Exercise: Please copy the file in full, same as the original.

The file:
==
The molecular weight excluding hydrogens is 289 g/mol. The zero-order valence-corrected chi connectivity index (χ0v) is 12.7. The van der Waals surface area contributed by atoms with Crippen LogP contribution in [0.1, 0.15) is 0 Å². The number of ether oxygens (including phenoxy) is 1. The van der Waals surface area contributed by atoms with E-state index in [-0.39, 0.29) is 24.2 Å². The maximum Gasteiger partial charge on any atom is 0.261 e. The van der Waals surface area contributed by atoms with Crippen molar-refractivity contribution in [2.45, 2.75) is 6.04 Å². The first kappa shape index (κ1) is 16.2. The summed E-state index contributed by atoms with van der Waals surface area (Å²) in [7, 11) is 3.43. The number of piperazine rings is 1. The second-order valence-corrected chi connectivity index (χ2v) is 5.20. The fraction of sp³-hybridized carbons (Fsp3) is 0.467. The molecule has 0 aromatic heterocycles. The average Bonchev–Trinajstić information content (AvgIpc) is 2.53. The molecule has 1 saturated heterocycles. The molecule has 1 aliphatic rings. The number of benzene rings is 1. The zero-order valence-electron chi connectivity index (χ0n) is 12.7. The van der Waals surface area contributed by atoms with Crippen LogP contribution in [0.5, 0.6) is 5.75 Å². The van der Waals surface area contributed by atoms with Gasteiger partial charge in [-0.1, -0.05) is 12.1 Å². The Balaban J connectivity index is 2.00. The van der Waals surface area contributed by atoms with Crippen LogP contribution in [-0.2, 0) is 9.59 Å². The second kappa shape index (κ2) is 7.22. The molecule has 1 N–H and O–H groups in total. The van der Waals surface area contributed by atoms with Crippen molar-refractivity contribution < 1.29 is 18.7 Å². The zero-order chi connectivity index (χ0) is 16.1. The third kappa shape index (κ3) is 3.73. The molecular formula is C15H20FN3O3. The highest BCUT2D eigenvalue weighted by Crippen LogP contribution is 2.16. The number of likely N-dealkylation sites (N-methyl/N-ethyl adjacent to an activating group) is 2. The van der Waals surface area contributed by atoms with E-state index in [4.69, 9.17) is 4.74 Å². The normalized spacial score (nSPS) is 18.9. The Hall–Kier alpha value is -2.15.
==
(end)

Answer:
The molecular weight excluding hydrogens is 289 g/mol. The zero-order valence-corrected chi connectivity index (χ0v) is 12.7. The van der Waals surface area contributed by atoms with Crippen LogP contribution in [0.1, 0.15) is 0 Å². The number of ether oxygens (including phenoxy) is 1. The van der Waals surface area contributed by atoms with E-state index in [-0.39, 0.29) is 24.2 Å². The maximum Gasteiger partial charge on any atom is 0.261 e. The van der Waals surface area contributed by atoms with Crippen molar-refractivity contribution in [2.45, 2.75) is 6.04 Å². The first kappa shape index (κ1) is 16.2. The summed E-state index contributed by atoms with van der Waals surface area (Å²) in [7, 11) is 3.43. The number of piperazine rings is 1. The second-order valence-corrected chi connectivity index (χ2v) is 5.20. The fraction of sp³-hybridized carbons (Fsp3) is 0.467. The molecule has 0 aromatic heterocycles. The average Bonchev–Trinajstić information content (AvgIpc) is 2.53. The molecule has 1 saturated heterocycles. The molecule has 1 aliphatic rings. The number of benzene rings is 1. The zero-order valence-electron chi connectivity index (χ0n) is 12.7. The van der Waals surface area contributed by atoms with Crippen LogP contribution in [0.5, 0.6) is 5.75 Å². The van der Waals surface area contributed by atoms with Gasteiger partial charge in [-0.1, -0.05) is 12.1 Å². The Balaban J connectivity index is 2.00. The van der Waals surface area contributed by atoms with Crippen LogP contribution in [-0.2, 0) is 9.59 Å². The second kappa shape index (κ2) is 7.22. The molecule has 1 N–H and O–H groups in total. The van der Waals surface area contributed by atoms with Crippen molar-refractivity contribution < 1.29 is 18.7 Å². The zero-order chi connectivity index (χ0) is 16.1. The third kappa shape index (κ3) is 3.73. The molecular formula is C15H20FN3O3. The highest BCUT2D eigenvalue weighted by Crippen LogP contribution is 2.16. The number of likely N-dealkylation sites (N-methyl/N-ethyl adjacent to an activating group) is 2. The van der Waals surface area contributed by atoms with E-state index in [4.69, 9.17) is 4.74 Å². The normalized spacial score (nSPS) is 18.9. The Hall–Kier alpha value is -2.15.